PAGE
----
Preparing for Your Audition

Preparing for Your Audition

Be prepared. This is the single most important thing you can do. You must know your music. At an audition, you want to play the music to the best of your ability. If you are having problems with the music at home, just think of what might happen when you are in an uncomfortable situation. Work with your teacher on the materials. Play a 'mock audition' for your family or friends -- sit them down and play through your audition materials. Get used to playing with people staring at you.

Plan ahead. Make sure you have left yourself an adequate amount of time to prepare the music. Read the application and audition requirements completely and carefully. Even if you think you know all about these things, re-read all materials.

Know the 'big picture'. If you are preparing orchestral excerpts, make sure you listen to a recording of the pieces. When playing orchestral excerpts it is important to know how your part fits in with everyone else's.

Get a good night sleep. Try to do everything the day before as you normally do. Do not go to sleep much earlier than you are used to, as you will end up tossing and turning and getting a worse night's sleep.

Eat properly. Do not eat foods that are spicy and upset your stomach. Some people say that eating a few bananas the day before an audition will help your nerves. If you are too nervous to eat, make sure you....

Hydrate. Drink plenty of water the night before and the day of the audition. Some people get dry-mouth when they are nervous and this will help.

Think positively. When you think about the audition, visualize yourself going into the room with confidence and hear yourself (in your mind) playing the best you can. Do not think of the audition as some scary horrible thing. The audition is something that you should be excited about. You want to 'say' to the panel "Look what I can do!" not "uh, I hope I don't mess up". Focus on your playing and your confidence.

Wear comfortable clothes. Make sure you know if the audition is behind a screen or not. If it is behind a screen, you can wear whatever you want that makes you feel the most comfortable. If the adjudicators will see you, then wear a suit, shirt and tie, dress, or nice skirt and blouse. Look neat. Do not wear perfume. Make sure you are comfortable playing in the clothes you choose to wear to the audition. Can you sit and play properly in that skirt? Does the jacket restrict your bow arm? Can you stand in those heels?

Leave plenty of time. Make sure you have directions to the audition location. Look at them then look at a map. Be sure of where you are going. Think about where you have to go, when you have to be there, and which roads you must travel on. Then decide what time to leave. Make sure your car has enough gas. Check to make sure you have your instrument and all necessary music before you leave. Make sure you have a contact number to call if you get stuck in an unexpected traffic jam.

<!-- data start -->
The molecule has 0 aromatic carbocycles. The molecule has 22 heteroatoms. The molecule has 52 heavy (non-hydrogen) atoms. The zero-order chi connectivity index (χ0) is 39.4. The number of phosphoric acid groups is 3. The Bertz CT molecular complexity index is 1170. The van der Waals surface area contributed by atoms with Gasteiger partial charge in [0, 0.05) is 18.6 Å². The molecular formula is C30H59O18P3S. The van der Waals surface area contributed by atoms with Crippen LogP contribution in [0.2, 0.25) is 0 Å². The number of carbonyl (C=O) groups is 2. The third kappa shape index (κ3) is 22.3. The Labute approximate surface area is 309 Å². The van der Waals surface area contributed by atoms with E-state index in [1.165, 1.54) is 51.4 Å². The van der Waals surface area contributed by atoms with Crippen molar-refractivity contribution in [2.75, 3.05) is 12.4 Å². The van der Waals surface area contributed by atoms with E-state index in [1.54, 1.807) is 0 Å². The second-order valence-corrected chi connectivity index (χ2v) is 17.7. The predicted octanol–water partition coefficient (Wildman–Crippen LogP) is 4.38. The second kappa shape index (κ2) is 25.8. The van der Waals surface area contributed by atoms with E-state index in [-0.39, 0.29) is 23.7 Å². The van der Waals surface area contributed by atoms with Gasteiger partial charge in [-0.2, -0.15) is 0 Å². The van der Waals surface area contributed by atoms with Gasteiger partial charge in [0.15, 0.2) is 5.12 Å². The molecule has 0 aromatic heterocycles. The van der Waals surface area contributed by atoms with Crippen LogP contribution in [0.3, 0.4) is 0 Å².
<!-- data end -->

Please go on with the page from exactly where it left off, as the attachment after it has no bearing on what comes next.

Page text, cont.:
Warm-up. If possible, warm-up before you leave home. Then plan to arrive at the audition location about ½ hour before the audition. Sign-in. Find the rooms you need to know: the audition room, the warm-up room and the bathroom. Don't listen to others practicing their material and don't listen at the door of the audition room either! You cannot control what others do, so forget about them. Concentrate on playing the best YOU can.

In the audition room. Keep breathing -- you can't audition if you faint. Play what the adjudicators ask. If it is a screened audition and you have a question, you may ask the monitor a question to ask the panel. Remember that in a screened audition, you are not supposed to talk to the panel. Your audition may only be 5 to 10 minutes long. You will not be asked to play every single thing you prepared. The adjudicators will select what they want to hear. In some situations, they will ask you to pick the first excerpt or solo. Think about this ahead of time in case you are asked this. The adjudicators are not your enemy. They are nice people who want you to play great! As for sight-reading, yes you can practice for it! When you practice, take an etude book and flip it open to a page you have never seen. Give yourself a minute to look the music over, and then play it! It helps if you can do this with someone, who can check to see if you made any mistakes. Sight-read one etude a day, it will help you get used to playing new music.

No one will ever accuse you of being too musical or playing a piece that is far too interesting. Sometimes in an audition, the adjudicators ask you to play something again with some sort of change (play louder/softer, play more staccato/legato). This doesn't mean you are playing badly; they may want to see how you take correction. Even if you think you are already doing what they are asking for, do not argue, just play the section they are asking for and really emphasize what they have asked you to change.

After the audition. Don't freak out. People like to beat themselves up after an audition. Be realistic with yourself about how you played. Look at the overall impression you left. Think about what you did well, and think about what you did not do well. Write some notes down that may help you for the next audition you take, whether it is about the music you played or your preparation. The audition is not just an audition it is a learning experience.

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